Posts Tagged speech

Love and Hate – Charleston Post and Courier – Letters – 1- 5 – 2020

Hate is such a small word – only four characters, but the damage it does is enormous. Hate is contagious. It spreads like wildfire. If left unattended it will destroy an entire society. You are already shaking your head. I can hear you. “Impossible. You exaggerate. That’s too much.”

Love is also a small word. It too has only four characters, but its power is enormous. It can build relationships, build community, and overcome the effects of hate.”

Fourteen years ago a small group of us set out to create a better environment in which to talk with each other. Some applauded our efforts. Others ridiculed us and our intentions. The situation has grown worse. Violent speech leads to violent acts. In this season of peace in our country we have seen an increase in violence against our Jewish brothers and sisters.

Do not wait until June first Say Something Nice Day to Say something nice – not superficial, but heartfelt. Do not wait to do something nice for someone who does not expect it.

If we want a better world, it is up to you and me to build it. It may be by eliminating the word hate from our vocabularies and our thoughts. It’s worth a try.

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SCSLHA Adopts Say Something Nice Day

The South Carolina Speech Language and Hearing Association has adopted the celebration of Say Something Nice Day on June first as one of its special projects. Thanks to the enthusiastic support of the immediate past president, Dr. Jackie Jones-Brown, CCC-SLP. The association has more than 1,000 members and touches every corner of South Carolina. Their support will go a long way toward our goal of more respectful speech and of creating a healthier workplace.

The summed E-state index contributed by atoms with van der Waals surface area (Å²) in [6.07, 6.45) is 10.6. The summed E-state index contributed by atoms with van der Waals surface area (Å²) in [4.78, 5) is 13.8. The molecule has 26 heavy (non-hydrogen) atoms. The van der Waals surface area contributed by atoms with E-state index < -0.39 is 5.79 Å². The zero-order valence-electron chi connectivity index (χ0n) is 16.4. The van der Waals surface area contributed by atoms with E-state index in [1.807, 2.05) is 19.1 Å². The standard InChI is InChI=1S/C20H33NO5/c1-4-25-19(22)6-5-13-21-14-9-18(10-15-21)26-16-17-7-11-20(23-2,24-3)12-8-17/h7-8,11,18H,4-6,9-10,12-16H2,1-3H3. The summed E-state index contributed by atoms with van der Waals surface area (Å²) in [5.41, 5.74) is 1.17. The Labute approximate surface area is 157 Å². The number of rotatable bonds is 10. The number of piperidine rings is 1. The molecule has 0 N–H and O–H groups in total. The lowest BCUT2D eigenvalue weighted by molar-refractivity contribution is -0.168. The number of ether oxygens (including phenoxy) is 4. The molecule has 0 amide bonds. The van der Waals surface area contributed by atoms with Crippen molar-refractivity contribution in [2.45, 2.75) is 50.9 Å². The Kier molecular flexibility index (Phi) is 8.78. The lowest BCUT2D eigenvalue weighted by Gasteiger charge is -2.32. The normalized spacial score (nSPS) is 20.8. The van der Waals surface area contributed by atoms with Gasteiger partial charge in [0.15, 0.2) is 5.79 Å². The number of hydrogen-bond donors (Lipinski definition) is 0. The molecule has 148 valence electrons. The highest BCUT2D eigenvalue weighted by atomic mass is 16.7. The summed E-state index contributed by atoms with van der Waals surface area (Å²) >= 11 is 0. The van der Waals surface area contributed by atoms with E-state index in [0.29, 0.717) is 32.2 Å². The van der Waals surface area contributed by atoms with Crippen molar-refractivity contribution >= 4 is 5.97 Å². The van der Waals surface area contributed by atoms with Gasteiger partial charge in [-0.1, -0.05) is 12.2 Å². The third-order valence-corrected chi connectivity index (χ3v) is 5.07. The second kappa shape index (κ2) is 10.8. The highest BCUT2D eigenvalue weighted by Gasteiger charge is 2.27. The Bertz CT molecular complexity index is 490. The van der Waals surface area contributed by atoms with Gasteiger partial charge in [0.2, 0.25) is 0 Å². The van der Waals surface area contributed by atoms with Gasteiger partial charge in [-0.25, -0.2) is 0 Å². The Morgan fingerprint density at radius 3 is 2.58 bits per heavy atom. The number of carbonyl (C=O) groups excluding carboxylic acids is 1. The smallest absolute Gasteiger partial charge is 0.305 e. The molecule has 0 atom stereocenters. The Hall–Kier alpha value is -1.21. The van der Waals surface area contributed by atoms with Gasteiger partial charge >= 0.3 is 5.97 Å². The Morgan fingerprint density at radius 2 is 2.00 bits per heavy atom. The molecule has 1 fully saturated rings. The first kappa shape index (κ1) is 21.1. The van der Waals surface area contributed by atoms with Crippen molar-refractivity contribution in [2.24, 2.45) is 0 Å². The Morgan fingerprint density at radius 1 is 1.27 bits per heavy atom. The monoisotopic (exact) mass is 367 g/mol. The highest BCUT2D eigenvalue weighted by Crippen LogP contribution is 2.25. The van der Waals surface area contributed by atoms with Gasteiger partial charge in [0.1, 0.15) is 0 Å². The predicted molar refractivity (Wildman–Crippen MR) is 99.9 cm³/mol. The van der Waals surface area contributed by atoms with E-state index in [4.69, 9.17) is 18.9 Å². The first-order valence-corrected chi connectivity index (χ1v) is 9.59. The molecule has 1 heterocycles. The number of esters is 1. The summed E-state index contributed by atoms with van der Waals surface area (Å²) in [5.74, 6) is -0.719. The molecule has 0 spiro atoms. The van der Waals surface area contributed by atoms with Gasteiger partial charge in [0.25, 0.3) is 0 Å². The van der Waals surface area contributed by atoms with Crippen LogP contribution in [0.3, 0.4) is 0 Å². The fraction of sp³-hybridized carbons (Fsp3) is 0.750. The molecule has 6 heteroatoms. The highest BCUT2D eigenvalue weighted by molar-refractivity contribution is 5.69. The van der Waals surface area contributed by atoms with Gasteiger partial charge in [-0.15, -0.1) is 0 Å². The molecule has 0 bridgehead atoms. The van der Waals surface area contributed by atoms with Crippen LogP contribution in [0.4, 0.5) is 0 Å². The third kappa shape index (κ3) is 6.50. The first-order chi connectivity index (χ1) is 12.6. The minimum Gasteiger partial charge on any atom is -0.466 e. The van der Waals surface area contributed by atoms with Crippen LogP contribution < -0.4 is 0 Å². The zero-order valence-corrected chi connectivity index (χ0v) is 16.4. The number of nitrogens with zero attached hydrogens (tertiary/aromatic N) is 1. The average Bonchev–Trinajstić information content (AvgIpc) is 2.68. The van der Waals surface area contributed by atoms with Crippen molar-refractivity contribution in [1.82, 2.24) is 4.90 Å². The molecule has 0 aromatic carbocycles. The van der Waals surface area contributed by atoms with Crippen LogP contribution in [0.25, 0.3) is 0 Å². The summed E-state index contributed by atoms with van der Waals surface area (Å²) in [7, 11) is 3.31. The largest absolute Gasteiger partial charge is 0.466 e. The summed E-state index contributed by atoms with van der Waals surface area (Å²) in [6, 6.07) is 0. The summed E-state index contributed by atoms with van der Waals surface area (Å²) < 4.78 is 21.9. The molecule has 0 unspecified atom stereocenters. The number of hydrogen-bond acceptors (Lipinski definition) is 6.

I had the wonderful pleasure of meeting with old friends and making new ones at the Past President’s Luncheon last Thursday in North Charleston. These folks have dedicated their careers to helping everyone young and old develop more effective communication skills. It is an organization in which I am proud to claim membership. The growth and accomplishments of the association are simply phenomenal.

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Aunt Norma, Uncle Jim and Their Great Surprise – A Family Story

Aunt Norma was married to my Uncle Jim, mother’s brother. She grew up in the area around Rocky Mount, North Carolina, and was very country in her ways. She was fun loving, cheerful and always willing to lend a helping hand. She usually dressed a little too young for her age. Their children, my cousins, went to different schools because we lived in different areas of town.

When I received an Honorary Doctor of Humanities from Lander University and delivered the commencement address in 1988, my dad had died the year before and my mother was deep in the throes of Alzheimer’s disease. When I walked out on stage I was shocked to see Aunt Norma and Uncle Jim seated on my right near the stage. I had no way of knowing that they would be there. They had never attended any event that involved me in the past. I am thankful that I spotted them and was able to acknowledge them along with other members of my family.